Background Type I interferons (IFN-I) contribute to a broad range of rheumatic and musculoskeletal diseases (RMDs). Compelling evidence suggests that the measurement of IFN-I pathway activation may have clinical value. Although several IFN-I pathway assays have been proposed, the exact clinical applications are unclear. We summarise the evidence on the potential clinical utility of assays measuring IFN-I pathway activation. Methods A systematic literature review was conducted across three databases to evaluate the use of IFN-I assays in diagnosis and monitor disease activity, prognosis, response to treatment and responsiveness to change in several RMDs. Results Of 366 screened, 276 studies were selected that reported the use of assays reflecting IFN-I pathway activation for disease diagnosis (n=188), assessment of disease activity (n=122), prognosis (n=20), response to treatment (n=23) and assay responsiveness (n=59). Immunoassays, quantitative PCR (qPCR) and microarrays were reported most frequently, while systemic lupus erythematosus (SLE), rheumatoid arthritis, myositis, systemic sclerosis and primary Sjögren's syndrome were the most studied RMDs. The literature demonstrated significant heterogeneity in techniques, analytical conditions, risk of bias and application in diseases. Inadequate study designs and technical heterogeneity were the main limitations. IFN-I pathway activation was associated with disease activity and flare occurrence in SLE, but their incremental value was uncertain. IFN-I pathway activation may predict response to IFN-I targeting therapies and may predict response to different treatments. Conclusions Evidence indicates potential clinical value of assays measuring IFN-I pathway activation in several RMDs, but assay harmonisation and clinical validation are urged. This review informs the EULAR points to consider for the measurement and reporting of IFN-I pathway assays.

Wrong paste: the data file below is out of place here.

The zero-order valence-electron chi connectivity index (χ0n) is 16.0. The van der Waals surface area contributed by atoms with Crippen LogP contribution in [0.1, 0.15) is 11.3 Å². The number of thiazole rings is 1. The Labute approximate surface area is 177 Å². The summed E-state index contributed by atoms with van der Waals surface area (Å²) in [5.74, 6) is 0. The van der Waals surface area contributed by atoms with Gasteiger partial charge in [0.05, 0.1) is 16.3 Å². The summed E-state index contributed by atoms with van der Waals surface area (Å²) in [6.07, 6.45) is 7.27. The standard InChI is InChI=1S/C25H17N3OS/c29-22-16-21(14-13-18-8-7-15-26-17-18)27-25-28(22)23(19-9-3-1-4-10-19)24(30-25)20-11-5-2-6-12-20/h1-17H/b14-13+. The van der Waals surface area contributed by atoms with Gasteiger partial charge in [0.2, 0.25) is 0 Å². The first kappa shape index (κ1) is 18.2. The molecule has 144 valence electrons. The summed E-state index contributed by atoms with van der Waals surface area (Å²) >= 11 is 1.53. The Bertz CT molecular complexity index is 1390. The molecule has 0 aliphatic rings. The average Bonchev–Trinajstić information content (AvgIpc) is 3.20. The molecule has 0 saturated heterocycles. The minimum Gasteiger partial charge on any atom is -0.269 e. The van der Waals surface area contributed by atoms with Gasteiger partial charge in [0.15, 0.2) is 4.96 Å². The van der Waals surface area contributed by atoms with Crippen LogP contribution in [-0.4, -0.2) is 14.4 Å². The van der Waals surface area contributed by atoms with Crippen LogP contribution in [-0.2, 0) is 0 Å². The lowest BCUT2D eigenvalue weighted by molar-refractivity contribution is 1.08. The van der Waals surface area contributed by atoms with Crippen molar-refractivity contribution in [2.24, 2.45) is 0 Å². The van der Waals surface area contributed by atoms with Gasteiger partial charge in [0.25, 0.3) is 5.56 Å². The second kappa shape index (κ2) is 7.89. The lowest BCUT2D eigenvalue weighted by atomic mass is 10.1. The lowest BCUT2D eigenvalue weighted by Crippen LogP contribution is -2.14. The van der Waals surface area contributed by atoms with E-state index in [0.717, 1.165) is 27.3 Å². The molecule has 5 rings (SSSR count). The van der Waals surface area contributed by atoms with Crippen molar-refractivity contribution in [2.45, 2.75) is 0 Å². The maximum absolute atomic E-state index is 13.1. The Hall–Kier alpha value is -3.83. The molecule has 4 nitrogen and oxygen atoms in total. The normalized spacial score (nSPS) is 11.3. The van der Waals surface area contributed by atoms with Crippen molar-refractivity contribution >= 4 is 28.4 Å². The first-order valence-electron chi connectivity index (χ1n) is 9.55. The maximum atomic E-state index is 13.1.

- arthritis, rheumatoid
- immune system diseases
- lupus erythematosus, systemic
ASJC Scopus subject areas
- Immunology and Allergy